Bears wide receiver Earl Bennett is currently taking up $2.45 million of cap space. For a receiver who caught two balls a game on average, that is simply too much money. Earl Bennett is a reliable receiver, however, without great size or speed he doesn’t have much of a role on this Bears offense. If Bennett does not agree to restructure his deal, he will likely be cut.
The man who can replace Bennett in the slot is the multi-talented Dexter McCluster. The lightning quick McCluster has experience lining up in the offensive backfield in addition to his role as a wide receiver and was elected to the Pro Bowl this past season as a punt returner. Offensive guru Marc Trestman would have a lot of fun drawing up plays to get McCluster involved and he would bring a new level of explosiveness to the Bears offense.
2. Re-Sign Charles Tillman
Charles Tillman is the face of the Bears defense, and while that shouldn’t matter to Bears GM Phil Emery, letting your best defensive player next to Lance Briggs leave via free agency after how bad the defense performed last year should not be an option. Cornerback Zach Bowman performed adequately filling in for Tillman, but a team can’t replace the difference-making ability that Tillman brings on Sundays. Tillman’s 42 forced fumbles are the most in the NFL since 2003, he is also the only current player in the NFL with 30+ interceptions and 30+ forced fumbles. Since 1991, only Tillman and Brian Dawkins have recorded that feat.
Tillman is a turnover machine and at 6-foot-2, 198 pounds he is also built from the same mold as the big cornerbacks the league is favoring now after the success of the Seahawks Legion of Boom. It is surprising then, that Tillman is not mentioned prominently on any top free agency lists this offseason. While his lack of mention is likely due to his age (he will turn 33 on February 23), Tillman is still at the top of his game having been elected to the Pro Bowl in 2011 and 2012. In 2012 he was mentioned in the conversation for defensive player of the year. Even though Phil Emery wants to get younger on defense, he really doesn’t have a choice here as it would be difficult to explain how letting Tillman walk is the best move for the Bears.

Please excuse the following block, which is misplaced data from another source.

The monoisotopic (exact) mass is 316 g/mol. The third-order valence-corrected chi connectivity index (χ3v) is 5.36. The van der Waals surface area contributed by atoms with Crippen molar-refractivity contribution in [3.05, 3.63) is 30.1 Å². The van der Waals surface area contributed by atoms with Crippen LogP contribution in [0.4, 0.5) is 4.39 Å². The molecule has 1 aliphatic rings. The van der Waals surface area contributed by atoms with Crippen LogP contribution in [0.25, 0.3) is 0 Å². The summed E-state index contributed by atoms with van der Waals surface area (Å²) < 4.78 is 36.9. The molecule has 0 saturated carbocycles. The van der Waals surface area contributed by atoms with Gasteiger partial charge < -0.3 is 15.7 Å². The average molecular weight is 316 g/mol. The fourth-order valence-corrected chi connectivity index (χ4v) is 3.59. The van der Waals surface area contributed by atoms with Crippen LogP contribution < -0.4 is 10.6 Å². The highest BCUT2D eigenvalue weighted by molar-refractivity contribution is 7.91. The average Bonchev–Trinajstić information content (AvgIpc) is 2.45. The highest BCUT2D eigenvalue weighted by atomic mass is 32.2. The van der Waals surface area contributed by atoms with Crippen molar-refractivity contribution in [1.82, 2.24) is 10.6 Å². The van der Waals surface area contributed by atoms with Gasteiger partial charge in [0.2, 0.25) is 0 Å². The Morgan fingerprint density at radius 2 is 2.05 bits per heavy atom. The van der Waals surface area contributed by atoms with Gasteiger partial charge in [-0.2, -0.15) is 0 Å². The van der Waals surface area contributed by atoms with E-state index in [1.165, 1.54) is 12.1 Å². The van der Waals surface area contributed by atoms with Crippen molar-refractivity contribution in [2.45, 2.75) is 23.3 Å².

1. Sign T.J. Ward
To make this happen, Bears lead negotiator and salary cap guru Cliff Stein will have to make some magic happen, but he’s done it in the past and this is a move the Bears desperately need to make. The Bears ineptitude on run defense last year is well documented and downright laughable by NFL standards. According to Pro Football Focus, Chris Conte and Major Wright ranked second to last and dead last in the league last year in run defense at No. 85 and No. 86 overall.
There were 84 safeties better in run support than both Bears safeties. Let that sink in for a moment. According to PFF, the No. 1 safety in run defense last year was T.J. Ward. Ward was also tied with Eric Berry as the third best overall safety in football this past season. This is a move the Bears need to make and I believe there is no better use of their limited resources.